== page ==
Dehumanization has been trending for decades. Here’s how.

There is greater social distance between Americans than ever before.

  • There has been a trend toward dehumanization the past four or five decades. This dehumanization has made it easier for us to see others more as commodities than as co-citizens.
  • This dehumanization manifests in four different pillars: political polarization, income inequality, automation, and marketization.
  • Whether through political splits, or income differences, there is more social distance between us than ever before. This distance makes it easier for us, out of ignorance, to treat others in ways that are inhumane.
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These are the countries with the highest inflation

The global inflation rate is currently around 3.6%, but is much higher in these countries

YURI CORTEZ/AFP/Getty Images

The rate of inflation has a big impact on your financial situation, affecting mortgage payments, savings and the cost of your weekly shopping.

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Facebook is free, but should it count toward GDP anyway?

How much are free online goods worth to people, anyway? Researcher attempt to find an answer.

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For several decades, gross domestic product (GDP), a sum of the value of purchased goods, has been a ubiquitous yardstick of economic activity.

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Is this the world map of the future?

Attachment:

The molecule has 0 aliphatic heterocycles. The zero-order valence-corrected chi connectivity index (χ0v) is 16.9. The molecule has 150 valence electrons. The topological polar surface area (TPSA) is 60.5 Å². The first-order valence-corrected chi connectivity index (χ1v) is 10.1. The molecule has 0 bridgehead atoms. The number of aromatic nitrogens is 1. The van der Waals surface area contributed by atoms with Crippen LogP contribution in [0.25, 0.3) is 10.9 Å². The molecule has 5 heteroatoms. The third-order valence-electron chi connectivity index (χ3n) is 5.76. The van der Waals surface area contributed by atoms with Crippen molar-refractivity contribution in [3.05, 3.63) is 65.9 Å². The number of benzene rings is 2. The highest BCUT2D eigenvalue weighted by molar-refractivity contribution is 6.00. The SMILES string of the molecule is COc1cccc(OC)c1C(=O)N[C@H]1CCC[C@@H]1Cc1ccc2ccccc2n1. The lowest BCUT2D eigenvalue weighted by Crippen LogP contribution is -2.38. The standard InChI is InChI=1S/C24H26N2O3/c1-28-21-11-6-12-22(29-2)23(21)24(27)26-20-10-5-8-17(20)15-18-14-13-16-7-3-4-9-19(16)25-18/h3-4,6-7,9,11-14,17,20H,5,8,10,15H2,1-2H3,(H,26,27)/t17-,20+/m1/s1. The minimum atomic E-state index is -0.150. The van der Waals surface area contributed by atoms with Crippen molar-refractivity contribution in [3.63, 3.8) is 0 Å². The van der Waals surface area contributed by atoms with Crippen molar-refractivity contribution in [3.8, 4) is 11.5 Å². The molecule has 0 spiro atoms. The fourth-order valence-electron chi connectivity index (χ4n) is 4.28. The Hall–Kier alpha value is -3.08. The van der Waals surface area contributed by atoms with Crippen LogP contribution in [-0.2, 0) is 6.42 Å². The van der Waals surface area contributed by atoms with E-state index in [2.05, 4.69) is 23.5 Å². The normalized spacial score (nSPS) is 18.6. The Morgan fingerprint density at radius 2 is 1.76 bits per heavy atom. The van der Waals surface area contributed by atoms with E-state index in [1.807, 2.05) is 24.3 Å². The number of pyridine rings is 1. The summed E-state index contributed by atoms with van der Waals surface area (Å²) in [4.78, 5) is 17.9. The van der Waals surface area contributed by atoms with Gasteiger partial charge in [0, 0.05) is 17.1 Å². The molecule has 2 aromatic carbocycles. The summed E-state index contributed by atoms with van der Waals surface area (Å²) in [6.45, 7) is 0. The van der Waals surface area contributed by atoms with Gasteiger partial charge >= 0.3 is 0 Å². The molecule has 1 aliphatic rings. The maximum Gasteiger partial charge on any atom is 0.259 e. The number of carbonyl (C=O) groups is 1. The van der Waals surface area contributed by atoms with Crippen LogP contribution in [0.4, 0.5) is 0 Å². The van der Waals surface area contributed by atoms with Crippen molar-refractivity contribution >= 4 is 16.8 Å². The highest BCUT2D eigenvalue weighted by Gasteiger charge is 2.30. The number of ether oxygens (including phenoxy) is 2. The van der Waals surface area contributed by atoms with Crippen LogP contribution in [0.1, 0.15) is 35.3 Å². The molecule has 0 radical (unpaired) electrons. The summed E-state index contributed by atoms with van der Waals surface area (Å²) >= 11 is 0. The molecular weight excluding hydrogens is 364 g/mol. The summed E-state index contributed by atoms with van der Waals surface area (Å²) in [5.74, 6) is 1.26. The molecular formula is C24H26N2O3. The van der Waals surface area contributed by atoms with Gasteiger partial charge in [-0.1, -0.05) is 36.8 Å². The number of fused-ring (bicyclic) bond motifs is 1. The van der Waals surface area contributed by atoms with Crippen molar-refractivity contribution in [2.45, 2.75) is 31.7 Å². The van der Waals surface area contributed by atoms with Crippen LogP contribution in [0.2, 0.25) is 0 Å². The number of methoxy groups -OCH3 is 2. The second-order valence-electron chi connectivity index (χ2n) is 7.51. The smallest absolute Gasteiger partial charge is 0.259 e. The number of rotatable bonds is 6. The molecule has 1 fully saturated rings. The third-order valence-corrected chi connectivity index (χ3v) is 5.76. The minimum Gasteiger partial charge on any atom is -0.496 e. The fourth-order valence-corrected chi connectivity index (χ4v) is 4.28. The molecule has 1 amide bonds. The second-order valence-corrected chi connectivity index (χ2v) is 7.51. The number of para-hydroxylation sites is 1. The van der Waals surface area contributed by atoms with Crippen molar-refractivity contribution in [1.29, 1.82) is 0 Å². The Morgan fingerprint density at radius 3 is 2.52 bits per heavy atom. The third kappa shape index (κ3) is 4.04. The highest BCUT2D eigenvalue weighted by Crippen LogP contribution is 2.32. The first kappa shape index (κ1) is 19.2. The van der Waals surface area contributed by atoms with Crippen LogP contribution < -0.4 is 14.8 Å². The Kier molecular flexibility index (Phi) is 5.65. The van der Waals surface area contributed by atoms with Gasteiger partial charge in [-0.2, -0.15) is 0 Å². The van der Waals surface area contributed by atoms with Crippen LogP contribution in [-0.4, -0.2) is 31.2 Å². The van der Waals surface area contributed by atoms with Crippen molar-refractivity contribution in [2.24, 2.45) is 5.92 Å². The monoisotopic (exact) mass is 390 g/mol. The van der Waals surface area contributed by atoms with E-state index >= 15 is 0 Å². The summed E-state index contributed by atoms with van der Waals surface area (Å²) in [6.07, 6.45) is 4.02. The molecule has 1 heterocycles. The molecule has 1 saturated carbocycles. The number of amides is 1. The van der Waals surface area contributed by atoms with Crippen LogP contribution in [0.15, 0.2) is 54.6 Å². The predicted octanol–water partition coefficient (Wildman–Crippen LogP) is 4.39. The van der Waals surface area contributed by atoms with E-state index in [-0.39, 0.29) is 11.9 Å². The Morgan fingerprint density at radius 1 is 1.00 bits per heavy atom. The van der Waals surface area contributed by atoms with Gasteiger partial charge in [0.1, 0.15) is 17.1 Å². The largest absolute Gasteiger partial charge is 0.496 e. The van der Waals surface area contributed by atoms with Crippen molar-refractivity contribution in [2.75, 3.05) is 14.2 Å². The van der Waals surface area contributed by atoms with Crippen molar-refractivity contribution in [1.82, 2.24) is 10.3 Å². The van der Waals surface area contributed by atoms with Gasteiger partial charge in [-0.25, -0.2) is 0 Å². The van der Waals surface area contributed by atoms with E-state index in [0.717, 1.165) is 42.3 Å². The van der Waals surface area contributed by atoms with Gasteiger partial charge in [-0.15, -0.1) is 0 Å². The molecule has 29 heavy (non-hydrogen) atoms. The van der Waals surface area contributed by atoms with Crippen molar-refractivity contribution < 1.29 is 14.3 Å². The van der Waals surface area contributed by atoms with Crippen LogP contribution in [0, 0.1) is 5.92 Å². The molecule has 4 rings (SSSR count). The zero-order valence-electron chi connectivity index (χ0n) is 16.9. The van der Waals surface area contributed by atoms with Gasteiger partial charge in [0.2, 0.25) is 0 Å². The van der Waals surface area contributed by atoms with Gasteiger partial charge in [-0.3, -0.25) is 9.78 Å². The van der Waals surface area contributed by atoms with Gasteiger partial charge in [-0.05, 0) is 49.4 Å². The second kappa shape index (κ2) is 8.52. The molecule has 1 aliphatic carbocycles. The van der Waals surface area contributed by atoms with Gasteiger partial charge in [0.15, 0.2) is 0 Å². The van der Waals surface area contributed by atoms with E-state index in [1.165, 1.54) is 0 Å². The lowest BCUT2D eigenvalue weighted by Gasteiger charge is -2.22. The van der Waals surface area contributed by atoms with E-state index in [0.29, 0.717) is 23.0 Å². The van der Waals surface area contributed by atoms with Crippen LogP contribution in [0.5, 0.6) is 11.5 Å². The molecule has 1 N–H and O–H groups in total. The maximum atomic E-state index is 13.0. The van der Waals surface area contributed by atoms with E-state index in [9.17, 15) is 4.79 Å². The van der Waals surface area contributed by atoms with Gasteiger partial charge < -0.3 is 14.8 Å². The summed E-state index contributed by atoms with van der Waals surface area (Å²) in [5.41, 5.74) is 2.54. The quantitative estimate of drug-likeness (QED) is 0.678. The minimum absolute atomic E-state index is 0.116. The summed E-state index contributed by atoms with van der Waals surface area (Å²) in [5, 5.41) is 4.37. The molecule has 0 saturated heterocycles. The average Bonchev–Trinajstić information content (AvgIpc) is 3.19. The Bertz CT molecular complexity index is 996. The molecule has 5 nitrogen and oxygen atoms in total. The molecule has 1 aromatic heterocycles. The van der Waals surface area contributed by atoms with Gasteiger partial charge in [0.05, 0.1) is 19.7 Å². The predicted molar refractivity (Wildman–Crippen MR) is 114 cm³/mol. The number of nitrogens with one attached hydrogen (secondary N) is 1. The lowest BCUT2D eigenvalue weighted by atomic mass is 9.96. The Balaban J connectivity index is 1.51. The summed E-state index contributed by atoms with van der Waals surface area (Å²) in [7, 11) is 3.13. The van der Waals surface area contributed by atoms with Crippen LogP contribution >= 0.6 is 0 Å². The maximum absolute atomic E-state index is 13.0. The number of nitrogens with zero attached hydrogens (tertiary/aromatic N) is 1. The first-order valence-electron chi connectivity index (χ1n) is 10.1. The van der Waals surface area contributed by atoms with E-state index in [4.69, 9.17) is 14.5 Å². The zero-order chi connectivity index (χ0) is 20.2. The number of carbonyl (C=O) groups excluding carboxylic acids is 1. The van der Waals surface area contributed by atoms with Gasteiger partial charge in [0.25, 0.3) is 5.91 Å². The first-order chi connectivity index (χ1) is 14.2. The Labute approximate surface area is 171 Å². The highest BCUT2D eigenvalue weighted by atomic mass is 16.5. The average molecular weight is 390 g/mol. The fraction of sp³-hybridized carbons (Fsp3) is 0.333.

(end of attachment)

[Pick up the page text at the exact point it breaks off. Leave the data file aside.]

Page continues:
A vertical map might better represent a world dominated by China and determined by shipping routes across the iceless Arctic.

  • Europe has dominated cartography for so long that its central place on the world map seems normal.
  • However, as the economic centre of gravity shifts east and the climate warms up, tomorrow's map may be very different.
  • Focusing on both China and Arctic shipping lanes, this vertical representation could be the world map of the future.
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Elephants are now being hunted for their skin, being turned into 'ruby'-like jewelry

With the ivory trade on the decline, poachers have been capitalizing on a new, disturbing trend.

Beads made from elephant skin. Image courtest of Elephant Family
  • At the start of 2018, China banned all ivory products within its borders. As one of the largest markets for ivory, this represented a significant win for conservationists.
  • However, just as the ivory trade declined, a new demand for elephant skin emerged.
  • The skin is used in medicine and to make jewelry. What options are there for combating this dangerous new trend?
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